Racial and ethnic inequities in occupational exposure across and between US cities

Elsevier, SSM - Population Health, Volume 16, December 2021
Schnake-Mahl A.S., Lazo M., Dureja K., Ehtesham N., Bilal U.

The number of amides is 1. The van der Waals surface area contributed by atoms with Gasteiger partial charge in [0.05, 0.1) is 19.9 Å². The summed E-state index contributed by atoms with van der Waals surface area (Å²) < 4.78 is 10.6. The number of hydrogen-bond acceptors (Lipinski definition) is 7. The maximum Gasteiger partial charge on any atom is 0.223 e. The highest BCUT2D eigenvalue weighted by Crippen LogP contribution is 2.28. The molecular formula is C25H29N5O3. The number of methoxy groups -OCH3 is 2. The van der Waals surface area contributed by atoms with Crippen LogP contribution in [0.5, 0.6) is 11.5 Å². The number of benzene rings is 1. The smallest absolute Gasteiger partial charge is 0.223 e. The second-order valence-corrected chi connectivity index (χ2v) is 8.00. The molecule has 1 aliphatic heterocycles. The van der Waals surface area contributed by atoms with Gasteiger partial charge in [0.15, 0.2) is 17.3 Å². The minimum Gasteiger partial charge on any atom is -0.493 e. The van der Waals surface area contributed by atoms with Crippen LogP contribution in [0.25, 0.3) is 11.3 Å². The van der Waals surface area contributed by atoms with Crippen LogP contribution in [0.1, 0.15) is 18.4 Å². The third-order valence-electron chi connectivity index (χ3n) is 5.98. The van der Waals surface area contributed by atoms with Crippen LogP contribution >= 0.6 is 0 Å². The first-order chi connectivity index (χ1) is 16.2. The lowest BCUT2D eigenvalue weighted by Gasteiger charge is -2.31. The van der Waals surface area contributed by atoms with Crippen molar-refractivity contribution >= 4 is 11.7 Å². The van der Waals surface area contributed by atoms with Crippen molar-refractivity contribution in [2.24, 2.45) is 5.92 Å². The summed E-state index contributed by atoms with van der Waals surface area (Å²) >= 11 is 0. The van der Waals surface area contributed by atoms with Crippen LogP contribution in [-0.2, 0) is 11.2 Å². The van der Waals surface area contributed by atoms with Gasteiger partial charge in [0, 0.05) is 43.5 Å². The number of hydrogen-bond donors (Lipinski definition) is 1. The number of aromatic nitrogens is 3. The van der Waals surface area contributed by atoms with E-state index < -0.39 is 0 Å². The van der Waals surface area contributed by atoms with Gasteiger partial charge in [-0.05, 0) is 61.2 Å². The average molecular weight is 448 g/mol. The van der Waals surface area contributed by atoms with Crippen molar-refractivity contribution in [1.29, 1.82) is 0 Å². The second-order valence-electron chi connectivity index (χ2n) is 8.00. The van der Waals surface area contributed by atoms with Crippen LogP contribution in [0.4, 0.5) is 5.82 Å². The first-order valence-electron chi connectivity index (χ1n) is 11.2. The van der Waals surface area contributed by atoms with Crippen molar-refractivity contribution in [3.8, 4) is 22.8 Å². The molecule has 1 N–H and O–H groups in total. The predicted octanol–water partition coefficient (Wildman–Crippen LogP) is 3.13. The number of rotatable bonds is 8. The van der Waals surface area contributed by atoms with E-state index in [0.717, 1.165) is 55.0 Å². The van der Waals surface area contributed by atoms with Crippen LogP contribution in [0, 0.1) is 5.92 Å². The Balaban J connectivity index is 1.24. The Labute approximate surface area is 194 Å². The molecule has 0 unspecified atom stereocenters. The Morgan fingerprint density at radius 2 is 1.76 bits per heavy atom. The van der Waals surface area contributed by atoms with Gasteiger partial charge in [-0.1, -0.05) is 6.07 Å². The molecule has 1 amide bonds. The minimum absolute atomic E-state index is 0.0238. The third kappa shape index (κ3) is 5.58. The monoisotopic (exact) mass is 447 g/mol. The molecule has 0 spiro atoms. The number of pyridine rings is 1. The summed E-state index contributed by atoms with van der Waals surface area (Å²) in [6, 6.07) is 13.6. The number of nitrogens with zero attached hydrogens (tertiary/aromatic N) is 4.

Research suggests that racial/ethnic disparities in COVID-19 in the US are largely driven by higher rates of exposure to SARS-CoV-2 among Hispanic/Latino and Black populations. Occupational exposures play a large role in structuring risk of exposure, and essential workers are at elevated risk of COVID-19 infection. At a national-level, workers categorized as “essential” and “high-risk” are disproportionately Hispanic/Latino, but we lack analysis examining local-level racial/ethnic disparities in potential occupational exposures. Using the 2015–2019 5-year American Community Survey, we estimated disparities between the proportion of US Born Hispanic/Latino, foreign-born Hispanic/Latino, and non-Hispanic white (NHW) essential or high-risk workers in 27 of the largest metropolitan areas in the country. We found that, on average, 66.3%, 69.9%, and 62.6% of US-born Hispanics, foreign-born Hispanics, and NHW, respectively, are essential workers, while 50.7%, 49.9%, 49.5% are high exposure risk workers, respectively. The median absolute difference in proportions of US born Hispanic/Latino and NHW essential workers was 4.2%, and between foreign-born Hispanic/Latino and NHW essential workers was 7.5%, but these disparities varied widely by city. High likelihood of occupational transmission may help explain disparities in COVID-19 infection and mortality for Hispanic/Latino populations, especially foreign-born, and may also help explain heterogeneity in the magnitude of these disparities, with relevance for other acute infectious respiratory illnesses spread in the workplace.